Philosophical Aesthetics and Contemporary Visual Arts

My research in aesthetics is based on my familiarity with both the continental and the analytic tradition and on my interest in art history and criticism. My attention to contemporary visual arts is often what guides my work and the standpoint from which I question traditional paradigms in philosophical aesthetics as well as the accuracy of recent naturalist approaches to the arts such as in the case of neuroaesthetics and adaptationist accounts. I am particularly interested in the relation between accounts of philosophical aesthetics and the production and reception of contemporary or “post-historical” works.

 

Aesthetics and Ethics: On the Power of Aesthetic Features

The relation between ethical and aesthetic values is one of the most prominent debates within analytic aesthetics. Yet, the debate has so far focused mainly on the extent to which the ethical properties expressed by a given work can affect its aesthetic value, reception, and ensuing appraisal. In this paper, I am interested in the reverse question. My goal is to examine how aesthetic features and stylistic choices, broadly construed, can affect the reception, understanding, and even further investigation and assessment of the ethical content of a work. Informed by phenomenological research, my analysis will touch upon narrative and non-narrative works, while also reflecting on the contribution that can be derived from studies in everyday aesthetics. The way we see and perceive ethics is of crucial importance and it is likely to affect our understanding of ethics and our willingness to engage in the ethical, social, and political climate that characterizes our current global community.

2017, May. ESA European Society of Aesthetics Meeting in Berlin. Paper: “The Aesthetic of Moral Values.”

 

Art Today

The demise of grand narratives of art and the emergence of “post-historical art” have produced a chasm between the tradition of philosophical aesthetics and the production and reception of contemporary art, a divide that has deprived philosophy of the fundamental role it had played, arguably, until the end of the modern period. The goal of this essay, which focuses primarily on art after 2000, is to investigate possible venues and directions in the current production and reception of art that might lead to a reconciliation between these two poles and to the advancement of new philosophical strategies for the analysis of art. Specifically, I concentrate on three aspects of the experience of art today: first, the emphasis, in the production and reception of artworks, on enactive accounts of artistic experience, secondly, the importance given to the ethical content of artworks and to their ability to trigger ethical, social, and political reflection, and, lastly, the growing role of the art market and its structures in the overall appreciation of the arts.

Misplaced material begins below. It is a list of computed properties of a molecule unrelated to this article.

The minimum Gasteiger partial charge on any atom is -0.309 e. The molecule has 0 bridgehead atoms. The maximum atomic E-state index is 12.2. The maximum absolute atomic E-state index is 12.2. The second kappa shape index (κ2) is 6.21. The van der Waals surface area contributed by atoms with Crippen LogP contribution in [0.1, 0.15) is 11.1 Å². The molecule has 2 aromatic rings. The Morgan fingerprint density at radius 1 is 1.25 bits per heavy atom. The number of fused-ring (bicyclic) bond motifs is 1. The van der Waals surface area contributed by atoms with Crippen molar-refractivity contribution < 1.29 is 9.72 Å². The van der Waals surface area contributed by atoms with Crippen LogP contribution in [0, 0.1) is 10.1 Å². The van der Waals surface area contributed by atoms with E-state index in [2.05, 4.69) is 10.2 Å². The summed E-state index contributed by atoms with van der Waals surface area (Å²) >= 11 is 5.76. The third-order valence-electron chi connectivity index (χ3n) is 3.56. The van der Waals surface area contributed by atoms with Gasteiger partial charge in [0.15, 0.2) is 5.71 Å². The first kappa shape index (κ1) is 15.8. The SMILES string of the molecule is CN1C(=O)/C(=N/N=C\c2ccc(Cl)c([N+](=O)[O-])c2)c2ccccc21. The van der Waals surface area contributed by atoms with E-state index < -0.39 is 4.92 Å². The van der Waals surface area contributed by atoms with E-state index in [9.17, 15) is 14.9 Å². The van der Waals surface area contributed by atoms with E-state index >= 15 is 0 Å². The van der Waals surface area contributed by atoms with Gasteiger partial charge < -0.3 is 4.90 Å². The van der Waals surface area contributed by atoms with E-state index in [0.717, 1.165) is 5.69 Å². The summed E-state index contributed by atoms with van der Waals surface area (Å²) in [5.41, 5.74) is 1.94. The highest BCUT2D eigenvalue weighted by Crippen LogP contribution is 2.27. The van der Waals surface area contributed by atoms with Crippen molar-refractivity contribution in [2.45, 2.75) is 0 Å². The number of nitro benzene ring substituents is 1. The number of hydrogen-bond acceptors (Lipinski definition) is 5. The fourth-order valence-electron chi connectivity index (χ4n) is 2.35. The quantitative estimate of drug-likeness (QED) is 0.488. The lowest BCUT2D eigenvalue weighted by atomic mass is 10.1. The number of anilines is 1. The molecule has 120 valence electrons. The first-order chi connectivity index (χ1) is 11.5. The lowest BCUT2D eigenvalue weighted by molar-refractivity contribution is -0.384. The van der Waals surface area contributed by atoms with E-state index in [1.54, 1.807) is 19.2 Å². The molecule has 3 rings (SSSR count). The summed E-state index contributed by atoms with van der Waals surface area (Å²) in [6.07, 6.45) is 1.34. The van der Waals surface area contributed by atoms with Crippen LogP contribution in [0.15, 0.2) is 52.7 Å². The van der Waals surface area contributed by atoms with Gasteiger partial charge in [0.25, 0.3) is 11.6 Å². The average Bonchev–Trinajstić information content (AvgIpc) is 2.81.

2016, “Art Today and Philosophical Aesthetics: A Missing Dialogue,” Culture and Dialogue, Issue 4.2: 246-262.

 

Philosophical Aesthetics: A Naturalist Perspective

Can a naturalist definition of art replace the historical and institutional positions argued for by philosophical aesthetics? This article considers Denis Dutton’s work in evolutionary psychology and his cluster naturalist definition of art. I begin with an analysis of the validity of what Dutton takes to be the most important criterion: imaginative experience. I propose a criticism of Dutton’s set of criteria coupled with a re-evaluation of what may be implied when referring to a naturalist basis for the arts. Specifically, I argue that philosophical aesthetics, which has been criticized by Dutton as a form of cultural relativism, is instead able to address features of our interaction with the arts that have adaptive and evolutionary value.

2014, “Philosophical Aesthetics: A Naturalist Perspective,” in The Journal of Aesthetics and Phenomenology, Vol. 1, No. 2, November: 191-207.

 

Hegel’s Symbolic Stage: An Old Perspective on Contemporary Art

In this paper, I propose an evaluation of selected contemporary visual artworks (with specific attention to Minimalism and Land Art) in light of some of the concepts embedded in Hegel’s analysis of the symbolic stage. Although art reaches its apex in classical art and its end in romantic art, an analysis of symbolic art can help us gain a deeper understanding of the patterns of art today. Specifically, I believe that the symbolic stage can become the standpoint for a re-evaluation of Arthur Danto’s elaboration of Hegel’s “end of art” verdict. Art explored, in Hegel, the sensuous appearance of consciousness; several examples of contemporary visual arts respond to this exploration with an analysis of perception and of the perceptual consciousness of the beholders.

2013, “Hegel’s Symbolic Stage. An Old Perspective on Contemporary Art,” Contemporary Aesthetics, Volume 11.

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